All this said, IMHO, most all Fender amps I've played sounded a bit different. So, some SF models sounded better to my ear than some BF models did. I chalk that up to different tubes, different speakers and component drift. For the collector, a BF in great condition is desirable, and that's why they cost what they cost. I think a SF from the early 70's can sound as good ( to my ears ) and be a better value for the player. Another option is to get a quality repro from Vintage Sound, Allen or Headstrong. But a SF will probably cost less. FWIW, I have a '78 SF PR ( blackfaced ) that sounds as good as any BF I have ever heard. The pull boost is not an issue. Either don't use it or replace it; easily done. If you're buying as an investment, the BF are much more desirable. But I'd go with a SF as a gigging amp.
     
  8. smolder

    smolder Gold Supporting Member

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    I'm not sure if the deluxe ever got ultra linear transformers like the larger amps did. That happened when bassman went to 70 watts and twins to 135. I'm told that those transformers and the associated circuitry make it more difficult to put back to blackface specs.

    There really aren't any bad years for silverface fenders, they're just different than blackface.
     
  9. jimmybcool

    jimmybcool Supporting Member

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    I am certainly not an expert on Fender amps. Call me an interested party who owns a few blackface amps. My understanding is the changes to the amps happened over time and in various ways.

    For example if you bought a 1968 Silverface DR the difference between it and a 67 blackface is cosmetics. But as time marches on Fender began changing the parts in their amps using cheaper components, cabinet work, transformers, to the point where they also started modifying the circuit (ala push boost in 1977).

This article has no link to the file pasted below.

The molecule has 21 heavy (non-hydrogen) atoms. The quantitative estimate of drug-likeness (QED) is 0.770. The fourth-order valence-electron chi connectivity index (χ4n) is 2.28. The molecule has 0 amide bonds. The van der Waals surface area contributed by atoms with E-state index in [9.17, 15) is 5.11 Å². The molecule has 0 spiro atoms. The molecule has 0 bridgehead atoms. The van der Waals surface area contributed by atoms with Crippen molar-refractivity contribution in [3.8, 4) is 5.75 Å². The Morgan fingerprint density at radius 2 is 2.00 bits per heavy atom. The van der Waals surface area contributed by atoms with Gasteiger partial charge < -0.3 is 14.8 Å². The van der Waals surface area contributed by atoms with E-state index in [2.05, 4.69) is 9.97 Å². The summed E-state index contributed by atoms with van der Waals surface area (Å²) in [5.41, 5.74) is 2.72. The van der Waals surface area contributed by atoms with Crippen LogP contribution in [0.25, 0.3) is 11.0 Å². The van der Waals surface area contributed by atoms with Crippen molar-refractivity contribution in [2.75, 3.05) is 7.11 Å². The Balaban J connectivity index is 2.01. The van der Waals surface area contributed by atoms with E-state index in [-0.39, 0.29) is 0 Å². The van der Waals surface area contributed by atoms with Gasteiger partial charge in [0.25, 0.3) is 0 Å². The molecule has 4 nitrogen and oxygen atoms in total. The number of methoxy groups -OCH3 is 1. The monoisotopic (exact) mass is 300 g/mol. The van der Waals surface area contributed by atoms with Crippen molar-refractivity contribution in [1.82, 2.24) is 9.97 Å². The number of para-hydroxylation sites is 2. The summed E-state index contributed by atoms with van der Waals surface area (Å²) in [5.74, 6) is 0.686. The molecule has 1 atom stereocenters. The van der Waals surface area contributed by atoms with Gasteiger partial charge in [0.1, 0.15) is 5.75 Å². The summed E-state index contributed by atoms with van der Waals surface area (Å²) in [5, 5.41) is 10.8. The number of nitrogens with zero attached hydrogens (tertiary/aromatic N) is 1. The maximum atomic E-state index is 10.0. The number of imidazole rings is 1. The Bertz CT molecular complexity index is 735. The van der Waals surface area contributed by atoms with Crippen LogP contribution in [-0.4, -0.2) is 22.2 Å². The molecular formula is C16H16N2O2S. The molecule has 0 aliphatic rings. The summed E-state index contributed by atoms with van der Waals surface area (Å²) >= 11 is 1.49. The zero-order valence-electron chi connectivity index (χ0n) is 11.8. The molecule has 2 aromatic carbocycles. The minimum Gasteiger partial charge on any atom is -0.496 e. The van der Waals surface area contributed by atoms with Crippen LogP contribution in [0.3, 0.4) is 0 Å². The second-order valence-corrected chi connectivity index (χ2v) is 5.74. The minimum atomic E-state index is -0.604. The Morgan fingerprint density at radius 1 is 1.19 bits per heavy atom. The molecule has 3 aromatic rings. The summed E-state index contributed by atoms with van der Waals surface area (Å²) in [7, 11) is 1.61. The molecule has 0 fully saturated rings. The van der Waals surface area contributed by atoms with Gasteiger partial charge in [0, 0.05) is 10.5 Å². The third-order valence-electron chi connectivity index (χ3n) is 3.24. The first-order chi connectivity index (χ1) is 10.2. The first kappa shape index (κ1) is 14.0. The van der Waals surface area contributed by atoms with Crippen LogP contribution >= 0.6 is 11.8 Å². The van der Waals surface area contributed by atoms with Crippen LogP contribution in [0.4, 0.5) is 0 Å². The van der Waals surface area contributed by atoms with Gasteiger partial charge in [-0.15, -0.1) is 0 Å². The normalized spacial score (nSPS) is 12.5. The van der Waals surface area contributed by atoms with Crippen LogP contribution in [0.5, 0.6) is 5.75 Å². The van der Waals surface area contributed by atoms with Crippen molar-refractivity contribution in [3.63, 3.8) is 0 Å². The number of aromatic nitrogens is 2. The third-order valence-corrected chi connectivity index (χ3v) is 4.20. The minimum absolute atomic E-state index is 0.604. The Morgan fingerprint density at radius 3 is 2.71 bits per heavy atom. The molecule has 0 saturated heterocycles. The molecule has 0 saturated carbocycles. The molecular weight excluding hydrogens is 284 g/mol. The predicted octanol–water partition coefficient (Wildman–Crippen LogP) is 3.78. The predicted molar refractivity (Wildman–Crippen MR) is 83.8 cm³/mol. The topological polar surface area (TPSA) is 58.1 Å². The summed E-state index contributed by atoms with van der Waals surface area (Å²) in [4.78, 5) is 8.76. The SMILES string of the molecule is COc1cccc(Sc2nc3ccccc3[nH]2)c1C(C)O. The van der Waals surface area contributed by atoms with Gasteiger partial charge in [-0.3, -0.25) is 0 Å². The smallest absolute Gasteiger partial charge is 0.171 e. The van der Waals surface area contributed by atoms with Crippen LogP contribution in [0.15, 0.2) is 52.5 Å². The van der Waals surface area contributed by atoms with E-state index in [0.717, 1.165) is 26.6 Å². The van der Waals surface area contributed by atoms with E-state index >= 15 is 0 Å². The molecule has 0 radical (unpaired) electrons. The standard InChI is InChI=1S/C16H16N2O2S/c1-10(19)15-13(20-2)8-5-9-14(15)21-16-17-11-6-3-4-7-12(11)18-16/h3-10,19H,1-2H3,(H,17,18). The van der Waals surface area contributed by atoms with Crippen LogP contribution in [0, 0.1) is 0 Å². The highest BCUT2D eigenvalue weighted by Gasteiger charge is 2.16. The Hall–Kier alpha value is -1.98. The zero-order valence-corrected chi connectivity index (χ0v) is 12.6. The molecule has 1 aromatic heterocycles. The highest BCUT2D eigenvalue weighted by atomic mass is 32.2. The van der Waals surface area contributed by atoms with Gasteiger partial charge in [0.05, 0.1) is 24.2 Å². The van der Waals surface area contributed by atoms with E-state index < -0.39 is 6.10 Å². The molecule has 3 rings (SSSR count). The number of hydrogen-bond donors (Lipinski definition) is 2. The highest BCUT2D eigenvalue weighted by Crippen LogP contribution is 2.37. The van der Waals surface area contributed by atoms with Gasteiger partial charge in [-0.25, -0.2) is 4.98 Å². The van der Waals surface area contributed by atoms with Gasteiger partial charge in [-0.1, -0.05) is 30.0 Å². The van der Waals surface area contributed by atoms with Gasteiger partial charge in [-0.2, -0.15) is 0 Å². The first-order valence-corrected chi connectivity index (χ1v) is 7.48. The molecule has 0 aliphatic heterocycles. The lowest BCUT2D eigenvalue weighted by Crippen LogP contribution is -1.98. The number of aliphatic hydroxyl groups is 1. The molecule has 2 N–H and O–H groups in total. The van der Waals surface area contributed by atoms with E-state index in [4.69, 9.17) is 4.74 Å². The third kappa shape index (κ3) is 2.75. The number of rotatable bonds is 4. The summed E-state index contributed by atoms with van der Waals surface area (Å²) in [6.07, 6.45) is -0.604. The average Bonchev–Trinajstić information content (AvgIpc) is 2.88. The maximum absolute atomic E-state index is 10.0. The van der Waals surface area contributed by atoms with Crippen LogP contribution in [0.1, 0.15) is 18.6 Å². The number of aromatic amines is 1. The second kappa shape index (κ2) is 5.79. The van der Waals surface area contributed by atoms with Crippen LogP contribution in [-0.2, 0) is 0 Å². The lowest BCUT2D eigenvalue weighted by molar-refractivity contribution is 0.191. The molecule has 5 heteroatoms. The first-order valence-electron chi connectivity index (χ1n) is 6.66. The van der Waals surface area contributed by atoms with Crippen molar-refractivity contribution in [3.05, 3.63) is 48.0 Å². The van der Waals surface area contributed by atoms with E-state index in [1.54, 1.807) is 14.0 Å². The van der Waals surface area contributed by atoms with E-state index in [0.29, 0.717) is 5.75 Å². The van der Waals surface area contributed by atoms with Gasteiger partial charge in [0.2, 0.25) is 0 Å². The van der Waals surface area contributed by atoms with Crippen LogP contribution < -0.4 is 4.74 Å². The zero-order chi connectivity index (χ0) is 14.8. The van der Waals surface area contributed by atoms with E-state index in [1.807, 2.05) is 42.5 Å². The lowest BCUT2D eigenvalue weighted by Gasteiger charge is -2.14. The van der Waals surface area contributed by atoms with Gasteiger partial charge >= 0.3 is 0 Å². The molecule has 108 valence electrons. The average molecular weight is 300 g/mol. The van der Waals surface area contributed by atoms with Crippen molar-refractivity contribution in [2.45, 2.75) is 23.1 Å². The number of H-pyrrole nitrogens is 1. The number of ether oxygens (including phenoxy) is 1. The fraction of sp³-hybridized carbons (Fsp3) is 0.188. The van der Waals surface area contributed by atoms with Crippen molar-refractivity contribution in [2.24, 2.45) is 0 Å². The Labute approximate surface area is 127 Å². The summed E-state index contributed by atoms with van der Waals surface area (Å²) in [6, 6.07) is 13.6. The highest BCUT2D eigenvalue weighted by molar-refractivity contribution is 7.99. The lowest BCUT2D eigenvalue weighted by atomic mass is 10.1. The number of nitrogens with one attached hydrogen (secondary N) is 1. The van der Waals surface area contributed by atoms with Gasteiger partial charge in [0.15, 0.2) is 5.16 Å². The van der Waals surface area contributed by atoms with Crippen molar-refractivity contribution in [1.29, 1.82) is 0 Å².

I am also not convinced their quality control was maintained as time went by. My opinions are formed mostly from conversations with guys who lived through the changes and a guy who worked at Fender in their amp department a while.

    The net result is I "think" that the newer you get away from the blackface era the lower the quality of the amp. BUT, you might get a silverface amp that just happened to be built right and got the upper end of the components used that year and it sounds great. I would certainly not hesitate to buy a silverface amp from the late 60s or early 70s if it sounded great and felt solid.

    For me I just decided I can afford the blackfaces because I have the money now and it isn't lost money as I expect them to at minimum hold their value.

    BTW, the pricing I have seen lately for the bf deluxe reverbs in the states is about $1800-2500 condition dependent.
     
  10. SG_Seth

    SG_Seth Member

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    Pull boost started in late '77. I used to own a non pull boost '77 that was killer. Bought it for $900. You can find them for this price....they're out there.
     
  11. lchender

    lchender Member

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    Thanks everyone for the great advice! It sounds like I might want to be looking for a pre-1973 Deluxe Reverb to avoid some significant construction/component changes. I'm not that bent out of shape about getting a Blackface as long as I get a good sounding amp as I'm interested in it primarily to play (rather than collect).

    There seems to be a significant difference in price up here as compared to the USA. Every BF Deluxe Reverb I see here has a crazy price attached to it (usually $3K+). Part of me thinks I should just try to buy one from the USA, but it seems like a risk to try to buy a vintage amp online without having played it. If the silverfaces can be hit and miss in terms of tone, I may inadvertently purchase an amp with all the period correct components documented by pictures that just doesn't sound all that great.